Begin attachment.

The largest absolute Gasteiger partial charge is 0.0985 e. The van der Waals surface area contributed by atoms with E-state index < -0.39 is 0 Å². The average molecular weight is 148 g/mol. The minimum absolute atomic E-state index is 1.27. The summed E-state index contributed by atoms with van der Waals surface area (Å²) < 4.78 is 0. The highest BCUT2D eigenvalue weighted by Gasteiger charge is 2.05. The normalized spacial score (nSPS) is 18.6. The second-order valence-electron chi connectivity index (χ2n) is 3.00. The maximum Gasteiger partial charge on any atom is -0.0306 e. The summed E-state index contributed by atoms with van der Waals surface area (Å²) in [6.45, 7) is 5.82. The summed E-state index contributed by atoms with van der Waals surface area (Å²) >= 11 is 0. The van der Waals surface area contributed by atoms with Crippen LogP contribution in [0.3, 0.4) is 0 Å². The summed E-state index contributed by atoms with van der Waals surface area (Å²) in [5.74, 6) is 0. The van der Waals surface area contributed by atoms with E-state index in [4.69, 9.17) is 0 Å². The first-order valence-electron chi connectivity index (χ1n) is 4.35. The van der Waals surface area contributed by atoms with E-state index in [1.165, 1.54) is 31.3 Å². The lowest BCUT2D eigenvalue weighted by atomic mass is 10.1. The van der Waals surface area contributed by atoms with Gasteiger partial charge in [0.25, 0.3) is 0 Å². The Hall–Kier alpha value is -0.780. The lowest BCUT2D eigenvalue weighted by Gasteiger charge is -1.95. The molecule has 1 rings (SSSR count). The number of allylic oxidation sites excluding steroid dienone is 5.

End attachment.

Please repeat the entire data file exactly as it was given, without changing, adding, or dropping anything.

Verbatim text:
The largest absolute Gasteiger partial charge is 0.0985 e. The van der Waals surface area contributed by atoms with E-state index < -0.39 is 0 Å². The average molecular weight is 148 g/mol. The minimum absolute atomic E-state index is 1.27. The summed E-state index contributed by atoms with van der Waals surface area (Å²) < 4.78 is 0. The highest BCUT2D eigenvalue weighted by Gasteiger charge is 2.05. The normalized spacial score (nSPS) is 18.6. The second-order valence-electron chi connectivity index (χ2n) is 3.00. The maximum Gasteiger partial charge on any atom is -0.0306 e. The summed E-state index contributed by atoms with van der Waals surface area (Å²) in [6.45, 7) is 5.82. The summed E-state index contributed by atoms with van der Waals surface area (Å²) >= 11 is 0. The van der Waals surface area contributed by atoms with Crippen LogP contribution in [0.3, 0.4) is 0 Å². The summed E-state index contributed by atoms with van der Waals surface area (Å²) in [5.74, 6) is 0. The van der Waals surface area contributed by atoms with E-state index in [4.69, 9.17) is 0 Å². The first-order valence-electron chi connectivity index (χ1n) is 4.35. The van der Waals surface area contributed by atoms with E-state index in [1.165, 1.54) is 31.3 Å². The lowest BCUT2D eigenvalue weighted by atomic mass is 10.1. The van der Waals surface area contributed by atoms with Gasteiger partial charge in [0.25, 0.3) is 0 Å². The Hall–Kier alpha value is -0.780. The lowest BCUT2D eigenvalue weighted by Gasteiger charge is -1.95. The molecule has 1 rings (SSSR count). The number of allylic oxidation sites excluding steroid dienone is 5.